By Mikaela Ferguson
You’ve been paddling for hours. It’s cold and raining and somehow it doesn’t matter what direction you paddle, you always have a headwind. After several false calls, you finally see that campsite sign up ahead - your salvation.
What are you most looking forward to - is it changing out of your wet clothing… or maybe taking off your waterlogged shoes? For me, it’s food. There is nothing I love more than a home cooked meal after a long day on the water.
But as canoe trips get longer and harder, bringing quality ingredients to craft delicious meals can get tricky. While it may be tempting to reach for a pre-packaged freeze-dried meal, let me introduce you to the world of dehydration (not for you, but for your food).
While it’s more work than simply adding hot water to a pre-packaged meal, cooking a meal from scratch over the fire can be a great activity. Get everyone involved - kids too - and go over the day while you cook. It’ll be more rewarding - and tastes better - than the alternative.
The Easiest Way to Make Great Meals… While Saving Money, Space and Weight
Vegetables, fruits and sauces are critical ingredients for most backcountry dinners. However, they pose two problems for the avid canoeist. First, their freshness doesn’t last very long in a barrel (hello moldy peppers and fermented pasta sauce). Second, they are bulky and potentially heavy.
The easiest way to avoid both of these problems is to dehydrate your ingredients ahead of time - and you don’t even need a fancy dehydrator to do it.
My Road to Oven Dehydration
I’ve been canoeing for the better part of my life. I used to work as a canoe guide for youth camps and now I primarily do my own trips. Working for a camp - particularly a non-profit camp - meant I wasn’t working with a large food budget. We couldn’t afford dehydrated meals or fancy dehydrators, nor could we make fresh food last on 2-4 week trips. All this resulted in a lot of oven dehydration, which turns out to be both an easy and low-cost way of preparing ingredients for backcountry camping meals.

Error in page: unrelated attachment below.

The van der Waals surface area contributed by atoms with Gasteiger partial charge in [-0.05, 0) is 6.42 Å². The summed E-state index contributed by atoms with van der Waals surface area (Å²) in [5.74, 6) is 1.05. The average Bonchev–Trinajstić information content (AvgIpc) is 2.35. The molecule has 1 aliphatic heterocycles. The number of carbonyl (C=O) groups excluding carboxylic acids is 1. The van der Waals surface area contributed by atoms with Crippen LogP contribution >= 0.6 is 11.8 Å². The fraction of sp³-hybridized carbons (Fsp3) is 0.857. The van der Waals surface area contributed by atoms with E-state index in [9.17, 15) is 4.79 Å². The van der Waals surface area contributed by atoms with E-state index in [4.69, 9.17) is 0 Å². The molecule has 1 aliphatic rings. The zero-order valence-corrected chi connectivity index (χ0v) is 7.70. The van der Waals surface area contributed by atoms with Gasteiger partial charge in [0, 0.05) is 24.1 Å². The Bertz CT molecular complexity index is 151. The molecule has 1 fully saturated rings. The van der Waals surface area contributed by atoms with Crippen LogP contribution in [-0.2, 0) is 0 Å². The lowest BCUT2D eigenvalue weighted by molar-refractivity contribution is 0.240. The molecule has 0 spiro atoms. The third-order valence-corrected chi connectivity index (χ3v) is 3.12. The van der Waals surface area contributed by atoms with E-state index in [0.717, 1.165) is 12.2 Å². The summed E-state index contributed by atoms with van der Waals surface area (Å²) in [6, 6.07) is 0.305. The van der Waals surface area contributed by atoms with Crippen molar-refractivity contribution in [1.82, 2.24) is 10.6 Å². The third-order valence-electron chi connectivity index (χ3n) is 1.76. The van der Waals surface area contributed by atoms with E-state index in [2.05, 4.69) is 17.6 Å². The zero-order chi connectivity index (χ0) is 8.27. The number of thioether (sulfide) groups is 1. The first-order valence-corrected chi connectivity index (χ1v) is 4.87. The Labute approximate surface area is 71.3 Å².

Backcountry Pad Thai - Rice noodles, homemade peanut sauce (not dehydrated, but made with shelf-stable ingredients), rehydrated zucchini, peppers, onions and chickpeas (for protein).
How to Dehydrate Ingredients
Below you’ll find the general steps for dehydrating different types of ingredients. But first, what exactly can you dehydrate? Basically any ingredients that don’t have a considerably high water or fat content. Here are some things I’ve had success with:
- Vegetables - peppers, onion, zucchini, carrots, sweet potato, spinach, kale, mushrooms
- Fruits - strawberries, blueberries, pineapple, peaches, pears, apple slices, bananas, apple sauce (turns into fruit leather)
- Sauces - pasta sauce, tomato sauce, salsa, hummus
- Protein - chickpeas, kidney beans, black beans, refried beans
- And more...
Dehydrating Fruits and Vegetables
Simply line a baking tray with parchment paper, evenly scatter chopped vegetables / fruits on top and then place it in the oven on its lowest temperature (preferably on the convection setting). Check on them after 3 hours, and then once per hour thereafter.
A look inside my oven while I’m dehydrating mushrooms, green peppers and zucchini. Try to cut the vegetables to an even thickness so they will dehydrate uniformly.
Dehydrating Sauces and Beans
For sauces, like salsa, pasta sauce and hummus, you can evenly spread it on the parchment paper and then peel it off when completely dry and no longer sticky.